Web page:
If you have experienced sexual harassment at work, it is important to act quickly to protect yourself and protect your right to pursue legal action if you desire. If you are the victim of sexual harassment in the workplace, take the following three steps to protect yourself and your rights to a legal remedy. Read more
If you’re pregnant, you may be wondering what your rights are in the workplace. Unfortunately, pregnancy standards and laws in the United States can be complex, varying state-by-state and by each individual company. To further complicate, there is also currently no federal law that applies to everyone in the US for maternity leave. Read more
Creditors of a Florida single member LLC (“SMLLC”) are able to reach the assets of SMLLC by obtaining a charging order and then foreclosing on the member’s interest. However, if an LLC has multi-members, creditors are limited to distributions that a debtor member would ordinarily receive from the LLC.
To prevent a foreclosure of a SMLLC interest, an option is to initially form the LLC with a spouse having a member interest. The spouse would be entitled to distributions proportionate to his/her respective interest and the creditor would be limited to those distributions.
Since Florida is a non-community property state, a LLC owned by a husband and wife would then be deemed a partnership for IRS purposed and should file its returns accordingly.
However, each spouse would now be potentially personally liable for various federal and state taxes; along with judgments from creditors. Whereas a SMLLC would limit any personal risk exposure to one spouse, the liability exposure of the other spouse in a multi-member LLC would negate the advantage of forming a LLC to minimize personal liability.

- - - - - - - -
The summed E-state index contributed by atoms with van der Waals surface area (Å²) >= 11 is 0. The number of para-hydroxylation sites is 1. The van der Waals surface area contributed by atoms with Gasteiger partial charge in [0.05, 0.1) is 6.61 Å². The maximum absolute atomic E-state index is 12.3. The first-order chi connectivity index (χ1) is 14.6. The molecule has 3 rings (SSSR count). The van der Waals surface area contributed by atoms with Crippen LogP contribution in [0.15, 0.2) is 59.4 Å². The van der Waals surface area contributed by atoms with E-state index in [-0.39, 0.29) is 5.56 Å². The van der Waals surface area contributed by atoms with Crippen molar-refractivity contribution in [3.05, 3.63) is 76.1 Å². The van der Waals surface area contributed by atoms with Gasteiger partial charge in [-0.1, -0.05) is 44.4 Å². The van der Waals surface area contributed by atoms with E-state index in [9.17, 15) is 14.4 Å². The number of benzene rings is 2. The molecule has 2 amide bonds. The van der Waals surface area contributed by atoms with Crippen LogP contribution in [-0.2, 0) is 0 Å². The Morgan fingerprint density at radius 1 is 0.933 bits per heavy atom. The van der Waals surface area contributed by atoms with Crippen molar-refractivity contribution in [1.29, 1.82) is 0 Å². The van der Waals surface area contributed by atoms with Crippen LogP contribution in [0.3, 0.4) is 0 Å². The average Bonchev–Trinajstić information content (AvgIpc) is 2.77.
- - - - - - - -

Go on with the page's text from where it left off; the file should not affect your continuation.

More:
It might be wise to stick with a SMLLC and acquire an umbrella insurance policy to address any unforeseen contingencies.
As a means to set a player’s salary when he became a free agent, the arbitration process became a mainstay in baseball. Similarly, a commercial lease should include a baseball arbitration clause to prevent a protracted dispute between the owner and tenant. Often a commercial lease uses fair market value as the method to determine the amount of the renewal rent. Nevertheless, a dilemma arises when each party asserts different dollar amounts. For example, the tenant might believe the fair market value to be $60 per square foot; while the owner places the value at $100. This is where a baseball arbitration clause will shed some light into the dark corners of the commercial lease. The presence of an arbitration clause will allow an arbitrator to determine the square foot fair value of the property. If the arbitrator sets the value at $75, then the new rent amount will be the number closest to the arbitrator’s number. In this case, it would be $60. This encourages the parties to present a realistic amount as the fair market value of the renewal rent when it’s time to renegotiate the lease for an additional term.